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Charity made man dying of Aids sign over part of home, probe told

Mrs Walton told the Infected Blood Inquiry they applied for support from the Macfarlane Trust, set up by the Government in 1988 to support haemophiliacs affected by the scandal (stock photo)
Mrs Walton told the Infected Blood Inquiry they applied for support from the Macfarlane Trust, set up by the Government in 1988 to support haemophiliacs affected by the scandal (stock photo)

By Imogen Cooper

A husband dying of aids and his infected wife were forced to sign over a share of their home to get the cash they needed to survive, an inquiry has heard.

Clair Walton married severe haemophiliac Bryan in 1983 but within four years they had both been diagnosed with HIV after he contracted the virus from contaminated blood products.

Mrs Walton told the Infected Blood Inquiry they applied for support from the Macfarlane Trust, set up by the Government in 1988 to support haemophiliacs affected by the scandal.

She said they initially received a response suggesting they needed debt counselling.

Mrs Walton eventually called the trust in "desperation" and was told she and her husband would be given some money but "there ain't any more where that's coming from".

"It was like getting a stabbing," she said. "I was shocked - utterly shocked - by the way I was spoken to and the way I was treated, given this was an organisation set up to help us.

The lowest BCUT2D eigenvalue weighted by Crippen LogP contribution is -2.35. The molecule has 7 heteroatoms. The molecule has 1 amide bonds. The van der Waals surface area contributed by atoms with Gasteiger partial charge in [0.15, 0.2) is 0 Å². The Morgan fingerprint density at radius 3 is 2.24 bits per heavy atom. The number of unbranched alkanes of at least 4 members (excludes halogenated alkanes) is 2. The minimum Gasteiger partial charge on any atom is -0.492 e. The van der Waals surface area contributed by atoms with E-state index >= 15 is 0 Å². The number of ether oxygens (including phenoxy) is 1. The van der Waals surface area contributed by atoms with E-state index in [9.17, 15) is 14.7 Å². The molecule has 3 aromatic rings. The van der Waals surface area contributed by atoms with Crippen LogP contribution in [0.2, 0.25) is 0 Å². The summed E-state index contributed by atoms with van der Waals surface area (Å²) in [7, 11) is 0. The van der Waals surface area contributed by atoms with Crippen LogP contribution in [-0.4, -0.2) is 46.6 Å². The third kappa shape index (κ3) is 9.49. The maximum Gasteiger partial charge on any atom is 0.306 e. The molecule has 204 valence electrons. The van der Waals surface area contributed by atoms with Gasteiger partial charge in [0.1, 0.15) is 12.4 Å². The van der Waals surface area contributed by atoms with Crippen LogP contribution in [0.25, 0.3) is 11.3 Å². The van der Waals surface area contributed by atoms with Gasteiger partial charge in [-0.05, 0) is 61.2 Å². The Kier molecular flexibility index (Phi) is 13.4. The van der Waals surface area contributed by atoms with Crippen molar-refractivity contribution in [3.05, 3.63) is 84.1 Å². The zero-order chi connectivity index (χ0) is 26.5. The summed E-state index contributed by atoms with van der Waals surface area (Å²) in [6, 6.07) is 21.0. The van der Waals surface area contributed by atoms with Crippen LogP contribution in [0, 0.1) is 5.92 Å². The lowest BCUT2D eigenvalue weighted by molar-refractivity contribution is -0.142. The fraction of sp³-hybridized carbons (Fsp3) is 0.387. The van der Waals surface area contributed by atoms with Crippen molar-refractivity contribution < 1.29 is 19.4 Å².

"It was as if we were not entitled to apply - as if we were dirt."

Mrs Walton said she and her husband managed to get some small grants for essentials, but her husband's health began to deteriorate in 1989 after he was diagnosed with non-Hodgkin's lymphoma.

This forced him to give up work, leaving them in desperate need of help with bills and their mortgage.

Mrs Walton said the Macfarlane Trust offered to advance them the money to pay off the mortgage in exchange for a percentage of the home, which the charity would reclaim after the property was sold.

"(They said that) they would have our house valued and that they would give us the money that would be for the mortgage and then they would take X percent - as it turned out 58 percent, I think it was, of the home in exchange. It was not what we were expecting."

Mrs Walton said her husband knew he was going to die and that the Macfarlane Trust had put him under "extreme duress" to sign up.

She added: "We were forced to make the application because there was no other option.

"The Macfarlane Trust put a man who was dying of Aids - he had been told he had only 18 months to live - under extreme duress to sign over our home to keep a roof over our heads."

She accused the trust of "profiting from people dying" and branded it "immoral".

Mrs Walton said she and her husband continued to apply for small amounts of money, often having to give medical evidence to make the claims.

She added that she continued to have difficulties with the trust after her husband died in 1993.

When it was closed down, her loan was transferred as an asset to the Terrence Higgins Trust.

Mrs Walton told the inquiry she later received confirmation from that organisation that her loan was being written off with immediate effect.

The Infected Blood Inquiry hearings continue.

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